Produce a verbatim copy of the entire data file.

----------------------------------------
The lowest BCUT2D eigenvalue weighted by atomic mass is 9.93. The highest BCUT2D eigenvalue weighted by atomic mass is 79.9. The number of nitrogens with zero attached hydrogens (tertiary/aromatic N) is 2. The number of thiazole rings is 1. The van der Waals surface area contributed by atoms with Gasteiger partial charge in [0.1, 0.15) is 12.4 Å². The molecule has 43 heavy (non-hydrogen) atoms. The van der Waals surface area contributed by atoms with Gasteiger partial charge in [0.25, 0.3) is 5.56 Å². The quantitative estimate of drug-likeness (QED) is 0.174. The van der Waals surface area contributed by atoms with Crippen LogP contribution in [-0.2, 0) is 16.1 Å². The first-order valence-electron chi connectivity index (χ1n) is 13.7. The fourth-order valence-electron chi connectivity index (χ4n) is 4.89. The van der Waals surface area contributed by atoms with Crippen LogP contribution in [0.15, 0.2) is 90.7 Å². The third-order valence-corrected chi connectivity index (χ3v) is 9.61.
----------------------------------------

The lowest BCUT2D eigenvalue weighted by atomic mass is 9.93. The highest BCUT2D eigenvalue weighted by atomic mass is 79.9. The number of nitrogens with zero attached hydrogens (tertiary/aromatic N) is 2. The number of thiazole rings is 1. The van der Waals surface area contributed by atoms with Gasteiger partial charge in [0.1, 0.15) is 12.4 Å². The molecule has 43 heavy (non-hydrogen) atoms. The van der Waals surface area contributed by atoms with Gasteiger partial charge in [0.25, 0.3) is 5.56 Å². The quantitative estimate of drug-likeness (QED) is 0.174. The van der Waals surface area contributed by atoms with Crippen LogP contribution in [-0.2, 0) is 16.1 Å². The first-order valence-electron chi connectivity index (χ1n) is 13.7. The fourth-order valence-electron chi connectivity index (χ4n) is 4.89. The van der Waals surface area contributed by atoms with Crippen LogP contribution in [0.15, 0.2) is 90.7 Å². The third-order valence-corrected chi connectivity index (χ3v) is 9.61.